Housing data ‘may’ have understated extent of collapse

In Data, News on February 22, 2011 at 5:40 am

The National Association of Realtors is reporting that they may have “overstated home sales by as much as 20 percent” dating as far back as 2007.

This comes as no surprise because it has been in their best interest to present a better than normal picture of the real estate market that they represent. It seem that only after four consecutive years of being called out by California real estate analysis firm, CoreLogic, did NAR admit that they ‘may’ have made an error.

Unfortunately, the biggest tragedy here is Reuters shoddy reporting in which they say:

The crash of U.S. housing markets, in part because of shoddy lending practices, was at the heart of the economic meltdown that started in the United States and spread around the world.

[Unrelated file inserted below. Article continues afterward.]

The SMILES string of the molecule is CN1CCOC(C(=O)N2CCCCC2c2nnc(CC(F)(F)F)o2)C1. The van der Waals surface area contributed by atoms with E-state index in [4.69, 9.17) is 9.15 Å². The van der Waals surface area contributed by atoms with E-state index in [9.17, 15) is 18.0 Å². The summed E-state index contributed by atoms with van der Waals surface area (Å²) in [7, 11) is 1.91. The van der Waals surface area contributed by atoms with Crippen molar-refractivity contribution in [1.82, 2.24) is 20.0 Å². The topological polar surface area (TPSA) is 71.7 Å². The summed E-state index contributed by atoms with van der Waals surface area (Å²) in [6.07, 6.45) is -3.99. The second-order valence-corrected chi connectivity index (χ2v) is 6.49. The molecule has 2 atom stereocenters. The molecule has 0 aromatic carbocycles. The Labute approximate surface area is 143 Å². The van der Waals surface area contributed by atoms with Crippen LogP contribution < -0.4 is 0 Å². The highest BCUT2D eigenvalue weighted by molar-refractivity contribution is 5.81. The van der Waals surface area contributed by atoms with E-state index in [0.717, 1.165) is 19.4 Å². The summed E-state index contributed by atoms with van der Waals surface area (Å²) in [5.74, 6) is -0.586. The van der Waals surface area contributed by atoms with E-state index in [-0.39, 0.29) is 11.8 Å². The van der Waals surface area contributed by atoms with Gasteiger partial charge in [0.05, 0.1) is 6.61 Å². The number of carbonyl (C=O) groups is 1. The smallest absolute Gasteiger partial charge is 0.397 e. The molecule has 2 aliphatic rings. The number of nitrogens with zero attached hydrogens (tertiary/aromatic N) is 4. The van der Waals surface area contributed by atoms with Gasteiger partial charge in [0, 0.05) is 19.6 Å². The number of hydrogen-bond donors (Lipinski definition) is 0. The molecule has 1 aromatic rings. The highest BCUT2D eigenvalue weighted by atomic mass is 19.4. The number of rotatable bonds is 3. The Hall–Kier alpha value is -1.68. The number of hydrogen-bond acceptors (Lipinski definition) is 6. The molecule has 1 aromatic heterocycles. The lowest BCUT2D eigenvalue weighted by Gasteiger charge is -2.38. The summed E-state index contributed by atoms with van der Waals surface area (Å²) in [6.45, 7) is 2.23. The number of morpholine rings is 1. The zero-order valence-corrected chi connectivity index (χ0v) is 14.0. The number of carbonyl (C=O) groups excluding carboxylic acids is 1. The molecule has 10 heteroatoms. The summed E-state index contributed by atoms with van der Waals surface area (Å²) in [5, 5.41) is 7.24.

As we know, the shoddy lending practices were a symptom of the meltdown — not the cause of the problem, the causes having been well documented, as the US Federal Reserve keeping the interest rate artificially low in support of a misguided federal housing policy, lack of meaningful discretion by Fannie Mae and Freddie Mac, complete lack of regulation of syndicated mortgage market, and the fraudulent or negligent participation of the rating agencies who duped the market and fueled the appetite.

The shoddy lending practices were a part of the system, but even the worst mortgage originators, merely ordered a drink at the bar that was staffed by the Federal Reserve and Fannie Mae, supplied with an unending supply of money from investors who were being led to the party by Moodys and the major investment banks.

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